The physical component goes like this for me. Carbs and processed sugar make me lethargic and hungry. The spikes and falls in blood sugar coupled with the gluten is hell on my system.  If you mix flour with water you get glue. So bread, essentially, acts like a gluey sticky mess in the digestive system making all other digestion less efficient.  

Meat.  I have been occasionally eating meat over the last several months and this is what I learned. Not only is it a gateway drug for me because I feel so miserable afterwards, it makes me angry and agitated, which leads me back to carbs for soothing.  I also suffer insomnia after having it yet am also exhausted.  Probably because my body is so busy trying to digest it, it doesn't have time for any other activities.  The anger and agitation is so apparent it is not worth having it at all. This is where my patience that is so abundant when eating raw foods, disappears entirely. I am snappy and angry. I yell a lot. I get sick of my own voice. I become resistant to everything and what you resist persists. So Ian and I get into control conflicts that I must "win". Battles of wills abound.   I know a lot of you  will think I am crazy, but I recognize this as the energy of the animal I am eating being taken into my body. If you can imagine the mental and emotional state of a factory farmed animals in tight living conditions culminating in an inhumane slaughter...that is the anger I manifest when eating them. It comes right through me.  I'm all set with it.  Ironically, I do not have this same reaction to fish at all. I try to always choose wild fish that is not over-fished or high in mercury and enjoy it occasionally.  I do not experience any of the same symptoms.  It took several "tests" of this theory before the cause/effect relationship sunk in for me.  My final confirmation came again this past weekend in Vermont.   I came up from putting Ian to bed RAVENOUS (never a good place to be) and the cook-out menu on this night was burgers and dogs on white bread.  A third reincarnation of the leftover salad in the fridge as my only healthy option was quickly discarded because I was unbelievably hungry and bored with the salad.  I quickly and unconsciously rationalized how long it has been since I had a hot dog and hamburger and before I knew it my burger was on the grill and I was eating a hot dog.  At this point, I did stop and became conscious, or mindful as the Buddhists would say.  Then, at least, I  savored and enjoyed the food as I chewed it appreciating that it was a rarity in my diet.  I did this for the burger on white bread too.   After this I easily rationalized unhealthy eating for the remainder of the evening and enjoyed too much dessert.....and I paid for it later.  I tossed and turned all night. I was sweating. I got up several times.  The drive home the next day was horrid. I was exhausted, angry. I pissed off Evan as Ian played off my short fuse and antagonized me the whole way home.  It was utterly miserable.  I will never say me and meat are done forever but I think its highly unlikely that I will ever choose it unconsciously again and not fully understand the aftermath that will be in store. Meat is, by far,  the single worst thing for my mental and emotional well-being.  Without it, it's smooth sailing.  I do sometimes wonder if ethically raised, "happy" meat or wild meat would make a difference but for right now, I don't care to find out. I'm sure at some point I'll conduct that experiment.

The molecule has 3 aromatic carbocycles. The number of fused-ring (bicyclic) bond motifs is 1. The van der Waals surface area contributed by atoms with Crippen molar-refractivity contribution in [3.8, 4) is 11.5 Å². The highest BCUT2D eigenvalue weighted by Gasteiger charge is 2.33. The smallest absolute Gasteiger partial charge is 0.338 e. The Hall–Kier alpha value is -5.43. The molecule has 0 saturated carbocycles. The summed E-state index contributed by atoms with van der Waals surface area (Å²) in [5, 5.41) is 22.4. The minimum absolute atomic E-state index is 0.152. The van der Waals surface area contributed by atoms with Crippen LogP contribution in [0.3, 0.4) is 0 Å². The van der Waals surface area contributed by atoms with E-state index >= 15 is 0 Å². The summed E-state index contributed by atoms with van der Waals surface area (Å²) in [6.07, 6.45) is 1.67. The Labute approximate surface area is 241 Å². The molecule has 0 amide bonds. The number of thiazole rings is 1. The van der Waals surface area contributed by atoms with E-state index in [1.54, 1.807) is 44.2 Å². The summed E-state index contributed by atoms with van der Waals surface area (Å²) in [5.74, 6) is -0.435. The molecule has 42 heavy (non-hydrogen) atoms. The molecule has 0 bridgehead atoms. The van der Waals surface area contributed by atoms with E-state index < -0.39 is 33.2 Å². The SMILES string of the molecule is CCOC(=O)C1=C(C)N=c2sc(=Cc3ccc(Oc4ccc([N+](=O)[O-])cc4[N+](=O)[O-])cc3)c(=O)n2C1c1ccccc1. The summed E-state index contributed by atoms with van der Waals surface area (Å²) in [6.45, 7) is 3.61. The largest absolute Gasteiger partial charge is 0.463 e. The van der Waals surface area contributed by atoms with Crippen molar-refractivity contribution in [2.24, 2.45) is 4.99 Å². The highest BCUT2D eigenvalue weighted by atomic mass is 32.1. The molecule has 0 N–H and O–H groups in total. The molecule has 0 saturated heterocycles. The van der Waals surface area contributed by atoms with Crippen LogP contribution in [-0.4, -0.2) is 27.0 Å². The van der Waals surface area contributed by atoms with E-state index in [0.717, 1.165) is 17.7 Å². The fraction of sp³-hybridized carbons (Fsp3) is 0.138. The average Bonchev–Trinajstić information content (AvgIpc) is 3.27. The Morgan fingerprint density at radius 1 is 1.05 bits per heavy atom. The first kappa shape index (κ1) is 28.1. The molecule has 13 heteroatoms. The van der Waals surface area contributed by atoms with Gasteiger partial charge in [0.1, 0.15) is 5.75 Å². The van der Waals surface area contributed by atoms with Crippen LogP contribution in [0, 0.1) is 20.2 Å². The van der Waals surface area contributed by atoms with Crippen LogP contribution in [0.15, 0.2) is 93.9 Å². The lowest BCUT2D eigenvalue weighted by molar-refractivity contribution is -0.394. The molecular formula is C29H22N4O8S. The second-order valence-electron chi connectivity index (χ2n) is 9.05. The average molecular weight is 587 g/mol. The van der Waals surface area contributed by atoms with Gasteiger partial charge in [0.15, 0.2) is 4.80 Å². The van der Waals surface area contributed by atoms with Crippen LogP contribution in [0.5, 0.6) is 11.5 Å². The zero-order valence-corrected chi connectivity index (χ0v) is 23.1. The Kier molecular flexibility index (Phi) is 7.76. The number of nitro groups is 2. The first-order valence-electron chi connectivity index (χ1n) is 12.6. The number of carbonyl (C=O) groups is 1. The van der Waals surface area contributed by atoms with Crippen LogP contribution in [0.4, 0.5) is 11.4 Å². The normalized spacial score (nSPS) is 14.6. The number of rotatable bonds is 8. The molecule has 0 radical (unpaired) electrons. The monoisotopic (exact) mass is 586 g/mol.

Physically speaking, eating meat cause a spike in white blood cells. The body recognizes a foreign body and mounts an immune response.  I don't feel the effects of this per say, but I do know that Ian does not eat meat and eats a diet very high in raw fruits and vegetables and is rarely sick. (knock on wood). I feel his diet combined with his no-vaccination, no-antibiotic, full-term breastfeeding history is the reason he has thus far enjoyed the benefit of  health. When I go through a crap-eating period, so does he a bit by default and whala...he's sick or at least he looks sickly with dark circles, congestion, and puffy eyes.  When I say this I by no means take his health for granted or like  it is some sort of accomplishment on my part. I am just grateful to have a very healthy, happy boy thus far and I believe my choices for him are supporting his growth and wellness. 

Dairy:  By this I mean cow's milk products mostly, but for me also goat and sheep. This one affects me negatively purely on the physical plane. I sourced local, raw, naturally raised cow's milk so any of the other factors with milk procurement have been neutralized as far as inhumane treatment and hormones.  Milk products give me excess phlegm and eczema and when consumed in excess, zits. Cream and butter don't contain the casein protein, so they are less of a problem if I want them, but I generally don't choose them anyway.  There is a lot of information to read online about cow's milk but it is one of the least effective forms of calcium for people. Dark leafy greens and nuts are a much more useable form of calcium for humans. That said, I do buy this local milk occasionally and make it "live" again by making yogurt for Ian.  He doesn't do well with dairy either but I like him to have some animal products in small amounts. I don't want to experiment with his growing body and nutritional needs and he seems to handle this form of dairy just fine. 

So here I am, 2 years raw-ish and 3 weeks pretty easily and effortlessly enjoying a high raw diet.  I've lost almost half of my 20 transient pounds.  The first two years gave me lots of time to learn and grow and also to adjust. The food preparation is different. It requires some different equipment to really live the lifestyle and feel satisfied both as a consumer and as someone who loves to create in the kitchen.   Two years to finally uncover and start working on the deep seated emotional eating, cravings, and patterns.  And a lifetime left to work on where my challenges are. Socially, traveling, visiting family and friends, these are where most of my poor choices take place. I can't travel with my kitchen, I can't stay home indefinitely, and not very many people adopt a raw lifestyle. I can always only do the best that I can.  After all, I am visiting Paris next week for the first time and I do plan to mindfully and with full awareness enjoy a perfect croissant.